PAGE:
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Naididae

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Tubifex02.jpg

The Naididae (including the former family Tubificidae) are a family of clitellate oligochaete worms like the sludge worm, Tubifex tubifex. They are key components of the benthic communities of many freshwater and marine ecosystems. In freshwater aquaria they may be referred to as detritus worms.[1]

Description

These worms can vary in size, from centimeters to millimeters, depending on the subfamily. They are all hermaphroditic and lack a larval stage.[2]

Taxonomy

Analysis of 18S rDNA sequences revealed that the tradition family Tubificidae is not monophyletic, with the traditionally circumscribed Naididae nested within tubidicid taxa.[3] To avoid paraphyly the naidid and tubificid taxa were included in a combined family, which took the name Naididae because it has priority under International Code of Zoological Nomenclature rules as the senior synonym of Tubificidae. A proposal to the International Commission on Zoological Nomenclature to suppress Naididae, because the "tubificids" are the more well-known group of the two, was rejected.[4]

The family Naididae is divided into six subfamilies, arranged here in the presumed phylogenetic sequence:

Presence in aquariums

In an aquarium, numbers of naididae can increase rapidly. When their population becomes high, the worms migrate toward the surface of the water for access to higher concentrations of oxygen. Although detritus worms may not cause harm to aquarium fish, their appearance is an indication of poor water quality mainly due to overfeeding and lack of good water sanitation.[5]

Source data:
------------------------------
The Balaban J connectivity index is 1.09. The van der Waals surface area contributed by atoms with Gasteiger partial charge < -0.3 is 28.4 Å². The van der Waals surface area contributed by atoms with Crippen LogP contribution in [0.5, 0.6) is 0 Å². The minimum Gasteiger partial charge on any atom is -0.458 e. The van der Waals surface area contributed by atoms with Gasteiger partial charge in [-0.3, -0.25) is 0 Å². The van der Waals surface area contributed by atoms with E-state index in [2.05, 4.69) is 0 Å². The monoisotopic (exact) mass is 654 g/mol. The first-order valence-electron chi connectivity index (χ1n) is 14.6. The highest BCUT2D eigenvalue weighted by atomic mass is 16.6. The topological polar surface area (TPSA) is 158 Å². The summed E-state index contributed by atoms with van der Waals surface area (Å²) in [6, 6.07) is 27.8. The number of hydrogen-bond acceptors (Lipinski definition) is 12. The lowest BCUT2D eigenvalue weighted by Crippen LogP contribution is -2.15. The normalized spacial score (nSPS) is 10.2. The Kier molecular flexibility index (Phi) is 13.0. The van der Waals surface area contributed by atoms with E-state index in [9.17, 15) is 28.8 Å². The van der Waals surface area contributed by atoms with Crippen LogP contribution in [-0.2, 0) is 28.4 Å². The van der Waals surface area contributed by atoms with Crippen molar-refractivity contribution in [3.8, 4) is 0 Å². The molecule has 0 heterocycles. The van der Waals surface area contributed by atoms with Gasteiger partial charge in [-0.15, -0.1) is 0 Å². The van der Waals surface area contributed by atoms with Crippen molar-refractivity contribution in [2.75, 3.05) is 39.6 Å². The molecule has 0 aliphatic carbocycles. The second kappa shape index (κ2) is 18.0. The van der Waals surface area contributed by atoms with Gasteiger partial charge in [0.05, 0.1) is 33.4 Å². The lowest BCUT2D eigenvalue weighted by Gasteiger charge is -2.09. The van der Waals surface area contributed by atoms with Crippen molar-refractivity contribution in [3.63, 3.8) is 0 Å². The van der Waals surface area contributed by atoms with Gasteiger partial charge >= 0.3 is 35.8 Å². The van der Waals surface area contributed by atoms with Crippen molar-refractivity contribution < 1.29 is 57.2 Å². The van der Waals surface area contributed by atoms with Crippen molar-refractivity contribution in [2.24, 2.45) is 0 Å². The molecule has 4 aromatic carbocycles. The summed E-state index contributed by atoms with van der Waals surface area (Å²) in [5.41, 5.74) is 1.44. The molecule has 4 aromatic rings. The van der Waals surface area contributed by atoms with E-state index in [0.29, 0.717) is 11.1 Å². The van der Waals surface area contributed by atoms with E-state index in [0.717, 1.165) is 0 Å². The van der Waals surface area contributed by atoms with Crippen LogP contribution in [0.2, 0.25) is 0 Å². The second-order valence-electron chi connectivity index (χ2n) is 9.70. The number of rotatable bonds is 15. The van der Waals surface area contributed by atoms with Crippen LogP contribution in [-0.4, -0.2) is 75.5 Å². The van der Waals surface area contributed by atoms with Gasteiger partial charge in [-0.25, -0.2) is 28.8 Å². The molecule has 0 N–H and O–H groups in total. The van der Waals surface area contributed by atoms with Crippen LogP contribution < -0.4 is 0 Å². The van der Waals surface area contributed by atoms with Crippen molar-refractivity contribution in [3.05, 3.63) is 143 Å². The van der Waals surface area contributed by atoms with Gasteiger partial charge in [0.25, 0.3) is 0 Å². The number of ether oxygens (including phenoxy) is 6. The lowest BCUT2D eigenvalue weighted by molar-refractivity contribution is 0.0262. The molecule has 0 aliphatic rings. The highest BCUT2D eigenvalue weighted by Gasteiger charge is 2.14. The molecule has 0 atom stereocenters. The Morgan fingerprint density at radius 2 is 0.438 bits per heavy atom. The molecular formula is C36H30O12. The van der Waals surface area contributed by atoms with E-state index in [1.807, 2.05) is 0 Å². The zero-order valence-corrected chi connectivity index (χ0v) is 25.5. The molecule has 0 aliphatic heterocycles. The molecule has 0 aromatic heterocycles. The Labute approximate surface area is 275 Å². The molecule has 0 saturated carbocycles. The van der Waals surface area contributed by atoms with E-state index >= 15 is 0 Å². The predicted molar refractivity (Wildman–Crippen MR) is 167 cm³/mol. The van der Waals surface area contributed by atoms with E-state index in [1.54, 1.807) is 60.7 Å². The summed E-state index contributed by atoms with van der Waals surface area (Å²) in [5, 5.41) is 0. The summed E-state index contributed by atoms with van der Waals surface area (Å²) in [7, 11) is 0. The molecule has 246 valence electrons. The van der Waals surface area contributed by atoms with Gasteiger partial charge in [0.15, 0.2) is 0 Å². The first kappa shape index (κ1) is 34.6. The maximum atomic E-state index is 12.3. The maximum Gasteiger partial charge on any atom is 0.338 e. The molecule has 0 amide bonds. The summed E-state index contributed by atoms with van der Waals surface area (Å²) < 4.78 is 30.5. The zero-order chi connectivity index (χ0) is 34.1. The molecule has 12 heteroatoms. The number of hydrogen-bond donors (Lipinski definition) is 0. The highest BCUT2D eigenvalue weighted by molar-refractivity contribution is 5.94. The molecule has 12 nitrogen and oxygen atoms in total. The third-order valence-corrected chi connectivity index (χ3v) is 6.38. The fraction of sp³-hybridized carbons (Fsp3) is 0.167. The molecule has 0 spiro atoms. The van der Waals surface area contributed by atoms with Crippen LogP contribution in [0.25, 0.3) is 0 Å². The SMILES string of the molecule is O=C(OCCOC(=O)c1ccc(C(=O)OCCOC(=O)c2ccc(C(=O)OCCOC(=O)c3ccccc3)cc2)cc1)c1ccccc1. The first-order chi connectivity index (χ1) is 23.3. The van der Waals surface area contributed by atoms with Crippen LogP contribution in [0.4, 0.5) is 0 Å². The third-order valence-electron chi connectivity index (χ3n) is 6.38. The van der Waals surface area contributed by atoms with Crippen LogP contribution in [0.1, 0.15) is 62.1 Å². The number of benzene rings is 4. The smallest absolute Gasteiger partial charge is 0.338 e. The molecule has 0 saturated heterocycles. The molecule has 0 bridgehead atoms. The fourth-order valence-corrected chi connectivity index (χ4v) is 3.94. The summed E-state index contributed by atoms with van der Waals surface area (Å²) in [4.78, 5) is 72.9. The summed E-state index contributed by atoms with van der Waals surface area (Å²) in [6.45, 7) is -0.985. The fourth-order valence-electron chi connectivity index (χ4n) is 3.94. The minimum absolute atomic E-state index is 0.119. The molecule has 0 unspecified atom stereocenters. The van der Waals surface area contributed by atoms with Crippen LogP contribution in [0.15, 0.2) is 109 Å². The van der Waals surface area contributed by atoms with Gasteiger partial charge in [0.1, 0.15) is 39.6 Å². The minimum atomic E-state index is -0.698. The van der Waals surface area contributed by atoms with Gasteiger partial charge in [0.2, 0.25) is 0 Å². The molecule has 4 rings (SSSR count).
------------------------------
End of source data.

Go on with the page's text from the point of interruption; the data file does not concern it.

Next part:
Improvement of water quality, filtration, gravel cleaning, and the reduction of feeding, may be performed to bring detritus worm population back to normal. Detritus worms feed on excess food and waste, thereby contributing to the ecosystem of an aquarium.[6][7]

Gallery

References

  1. ^ PM, Carl : 1:54. "Aquarium, Fish Parasites, Worms; Planaria, Nematodes, Detritus, Anchor".
  2. ^ Brinkhurst, R.O. (1986). Guide to the freshwater aquatic microdrile oligochaetes of North America. Ottawa: Dept. of Fisheries and Oceans. p. 1. ISBN 0-660-11924-2.
  3. ^ Envall, Ida; Källersjö, Mari; Erséus, Christer (August 2006). "Molecular evidence for the non-monophyletic status of Naidinae (Annelida, Clitellata, Tubificidae)". Molecular Phylogenetics and Evolution. 40 (2): 570–584. doi:10.1016/j.ympev.2006.03.021. PMID 16684611.
  4. ^ Erseus, Christer; Mark J.Wetzel; Lena Gustavsson (2008). "ICZN rules—a farewell to Tubificidae (Annelida, Clitellata)" (PDF). Zootaxa. 1744: 66–68. doi:10.11646/zootaxa.1744.1.7. Retrieved 23 May 2014.
  5. ^ "Document Display | NEPIS | US EPA". nepis.epa.gov. p. 3. Retrieved 2019-08-26.
  6. ^ PM, Carl : 1:54. "Aquarium, Fish Parasites, Worms; Planaria, Nematodes, Detritus, Anchor". Retrieved 2019-08-26.
  7. ^ "Worms in a Fish Tank (Updated) - Types & How to Get Rid of Them?". That Lovely Pet. 2019-05-07. Archived from the original on 2019-08-26. Retrieved 2019-08-26.
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Naididae: Brief Summary

provided by wikipedia EN
Tubifex02.jpg

The Naididae (including the former family Tubificidae) are a family of clitellate oligochaete worms like the sludge worm, Tubifex tubifex. They are key components of the benthic communities of many freshwater and marine ecosystems. In freshwater aquaria they may be referred to as detritus worms.

license
cc-by-sa-3.0
copyright
Wikipedia authors and editors
original
visit source
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wikipedia EN